Quizzes are a natural way to generate a little friendly competition between coworkers or teams in your company, even when you can’t meet in person. You can work with quiz companies to design a live remote quiz experience that’s right for your business, contact the quiz host from the bar where you used to go for happy hour, or ask colleagues to take turns designing trivia challenges for each other. If you prefer something that people can do quickly during the workday, consider Water cooler information, which sends trivial questions through platforms like email and Slack.
Take part in a virtual graffiti workshop
Kabloom (formerly known as Wild SF Team Building) used to offer graffiti and mural tours in San Francisco. Now, thanks to the pandemic, he’s put them online, allowing colleagues to hear the history of graffiti and practice drawing their own tags under the guidance of a graffiti artist.
“It’s cool to see how many people have questions for the artist about their creative process,” writes Kabloom founder Wes Leslie in an email to Fast business. “Most people don’t know much about graffiti beyond the name Banksy, so it’s a really eye-opening and creative experience. If graffiti isn’t quite for your team, look for another arts and crafts class that fits people’s interests.
Introduce a little comedy
While comedy clubs are largely closed during the pandemic, with even open mic parties on hold, you can still bring some levity to your happy hour from a distance. Numerous national and regional improv and stand-up groups that traditionally offer in-person team-building activities to help find workers of their shells are now running online courses. And if a class seems a little too intense, you can look for a online comedy show that matches the sensitivities of your workplace to watch online.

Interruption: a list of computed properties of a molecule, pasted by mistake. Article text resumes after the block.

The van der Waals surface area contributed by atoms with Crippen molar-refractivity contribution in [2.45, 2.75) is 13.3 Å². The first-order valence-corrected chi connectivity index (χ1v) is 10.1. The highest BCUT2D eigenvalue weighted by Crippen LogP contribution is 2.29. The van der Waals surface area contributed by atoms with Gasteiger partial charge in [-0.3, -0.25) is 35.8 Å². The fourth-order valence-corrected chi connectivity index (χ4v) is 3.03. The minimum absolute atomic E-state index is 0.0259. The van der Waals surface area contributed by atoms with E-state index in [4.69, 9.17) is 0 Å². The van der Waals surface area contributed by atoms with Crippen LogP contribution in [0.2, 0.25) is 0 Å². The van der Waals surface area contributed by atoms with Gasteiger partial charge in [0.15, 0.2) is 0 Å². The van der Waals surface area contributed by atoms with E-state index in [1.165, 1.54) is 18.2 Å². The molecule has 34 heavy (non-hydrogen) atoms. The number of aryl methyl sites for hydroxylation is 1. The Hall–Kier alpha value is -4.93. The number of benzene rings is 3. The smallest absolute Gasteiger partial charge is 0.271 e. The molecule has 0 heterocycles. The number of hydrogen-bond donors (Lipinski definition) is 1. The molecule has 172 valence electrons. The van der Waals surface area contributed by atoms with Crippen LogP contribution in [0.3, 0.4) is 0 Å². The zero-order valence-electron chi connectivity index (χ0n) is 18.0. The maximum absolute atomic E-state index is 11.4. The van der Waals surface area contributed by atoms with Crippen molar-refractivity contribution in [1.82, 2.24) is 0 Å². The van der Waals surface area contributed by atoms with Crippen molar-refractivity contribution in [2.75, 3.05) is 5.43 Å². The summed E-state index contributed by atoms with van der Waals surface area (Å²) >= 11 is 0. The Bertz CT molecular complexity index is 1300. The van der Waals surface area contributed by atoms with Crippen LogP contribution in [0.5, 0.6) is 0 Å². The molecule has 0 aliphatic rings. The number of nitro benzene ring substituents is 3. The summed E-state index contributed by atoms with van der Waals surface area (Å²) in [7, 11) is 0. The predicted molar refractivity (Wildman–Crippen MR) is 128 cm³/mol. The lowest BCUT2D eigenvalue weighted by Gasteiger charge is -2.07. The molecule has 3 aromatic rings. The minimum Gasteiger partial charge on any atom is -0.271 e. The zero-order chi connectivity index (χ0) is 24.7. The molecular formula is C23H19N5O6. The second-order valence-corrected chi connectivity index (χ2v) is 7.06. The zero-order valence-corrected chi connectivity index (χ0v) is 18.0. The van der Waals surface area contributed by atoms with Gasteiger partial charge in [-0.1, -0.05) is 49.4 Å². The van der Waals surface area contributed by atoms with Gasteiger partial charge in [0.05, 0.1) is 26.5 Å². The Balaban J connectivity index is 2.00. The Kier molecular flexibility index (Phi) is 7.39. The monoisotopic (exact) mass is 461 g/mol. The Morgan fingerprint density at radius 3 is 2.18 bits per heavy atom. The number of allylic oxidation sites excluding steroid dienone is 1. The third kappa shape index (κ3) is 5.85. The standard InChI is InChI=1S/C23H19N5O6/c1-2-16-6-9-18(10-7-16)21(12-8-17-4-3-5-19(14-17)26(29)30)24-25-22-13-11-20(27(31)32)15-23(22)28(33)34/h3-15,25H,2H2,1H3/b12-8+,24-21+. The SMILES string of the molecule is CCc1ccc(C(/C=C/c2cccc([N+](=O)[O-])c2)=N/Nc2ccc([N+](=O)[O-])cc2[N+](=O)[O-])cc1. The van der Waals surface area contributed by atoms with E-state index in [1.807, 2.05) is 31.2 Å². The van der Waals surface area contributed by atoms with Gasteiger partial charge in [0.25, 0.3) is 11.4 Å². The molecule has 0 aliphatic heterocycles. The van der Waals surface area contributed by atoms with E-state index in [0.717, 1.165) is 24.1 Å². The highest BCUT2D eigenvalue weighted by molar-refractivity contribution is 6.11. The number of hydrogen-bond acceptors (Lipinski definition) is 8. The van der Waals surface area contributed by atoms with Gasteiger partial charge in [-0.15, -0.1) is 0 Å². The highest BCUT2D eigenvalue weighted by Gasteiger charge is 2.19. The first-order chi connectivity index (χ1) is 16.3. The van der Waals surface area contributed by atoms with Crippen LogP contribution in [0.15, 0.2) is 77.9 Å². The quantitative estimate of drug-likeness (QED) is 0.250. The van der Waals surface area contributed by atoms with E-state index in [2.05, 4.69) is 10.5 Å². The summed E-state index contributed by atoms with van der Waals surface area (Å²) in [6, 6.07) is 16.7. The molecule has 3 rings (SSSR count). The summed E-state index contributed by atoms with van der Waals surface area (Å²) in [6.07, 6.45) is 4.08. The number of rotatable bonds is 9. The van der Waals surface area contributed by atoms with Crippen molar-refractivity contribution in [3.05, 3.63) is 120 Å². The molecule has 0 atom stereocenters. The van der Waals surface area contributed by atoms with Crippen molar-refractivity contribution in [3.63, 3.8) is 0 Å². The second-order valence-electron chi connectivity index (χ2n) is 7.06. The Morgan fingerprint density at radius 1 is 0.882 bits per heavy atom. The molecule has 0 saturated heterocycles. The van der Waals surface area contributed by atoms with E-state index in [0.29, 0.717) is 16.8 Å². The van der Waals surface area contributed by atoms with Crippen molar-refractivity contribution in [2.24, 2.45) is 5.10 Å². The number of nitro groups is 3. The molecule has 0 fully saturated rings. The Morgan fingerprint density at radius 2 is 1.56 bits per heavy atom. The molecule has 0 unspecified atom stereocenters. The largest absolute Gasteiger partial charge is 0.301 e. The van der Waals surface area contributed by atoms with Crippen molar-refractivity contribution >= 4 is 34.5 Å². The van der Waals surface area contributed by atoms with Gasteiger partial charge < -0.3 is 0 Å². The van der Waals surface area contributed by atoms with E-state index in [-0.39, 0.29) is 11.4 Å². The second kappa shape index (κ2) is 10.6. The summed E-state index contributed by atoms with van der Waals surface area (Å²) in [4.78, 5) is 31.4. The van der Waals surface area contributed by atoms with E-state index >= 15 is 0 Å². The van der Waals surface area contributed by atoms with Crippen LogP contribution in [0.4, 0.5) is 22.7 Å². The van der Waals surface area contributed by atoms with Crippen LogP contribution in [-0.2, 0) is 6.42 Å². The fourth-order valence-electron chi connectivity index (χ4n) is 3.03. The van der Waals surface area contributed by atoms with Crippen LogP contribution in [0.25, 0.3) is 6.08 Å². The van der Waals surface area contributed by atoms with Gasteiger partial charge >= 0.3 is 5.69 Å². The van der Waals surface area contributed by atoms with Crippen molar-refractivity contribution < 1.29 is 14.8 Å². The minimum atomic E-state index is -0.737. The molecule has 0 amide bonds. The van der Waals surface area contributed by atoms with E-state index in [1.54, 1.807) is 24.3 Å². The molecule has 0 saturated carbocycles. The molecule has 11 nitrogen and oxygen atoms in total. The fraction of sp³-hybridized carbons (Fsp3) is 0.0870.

Drink wine and maybe even learn something
The Zoom happy hour would be much improved with a remote wine tasting. Many wineries (as well as breweries and distilleries) will sell serving size samples of their products to a group of colleagues or friends interested in trying their products when they cannot come in person, although regulations on alcohol shipments vary from state to state. establish.
Shadybrook Winery in Napa, Calif., offers hour-long online group tastings guided by winemakers or company representatives, says Kimberly Bothwell, winery director of marketing and hospitality. Corporate clients often see it as a good way to unwind at the end of a business discussion or similar meeting. “Wine helps people relax a bit,” she says. But if you or your coworkers aren’t heavy drinkers, consider a virtual coffee or tea tasting instead.
Escape from a virtual room
Escape rooms traditionally brought people together to play with physical props and follow clues to escape fake dungeons and similar environments. During the pandemic, creative designers have implemented a wide variety of ways to bring these puzzles online. The exact experiences vary from company to company, but choosing a local escape room can be a fun way to support a local business and potentially access a game related to your city. Many escape room companies offer in-person guides to help you and your team with tips for a fun, non-frustrating escape experience.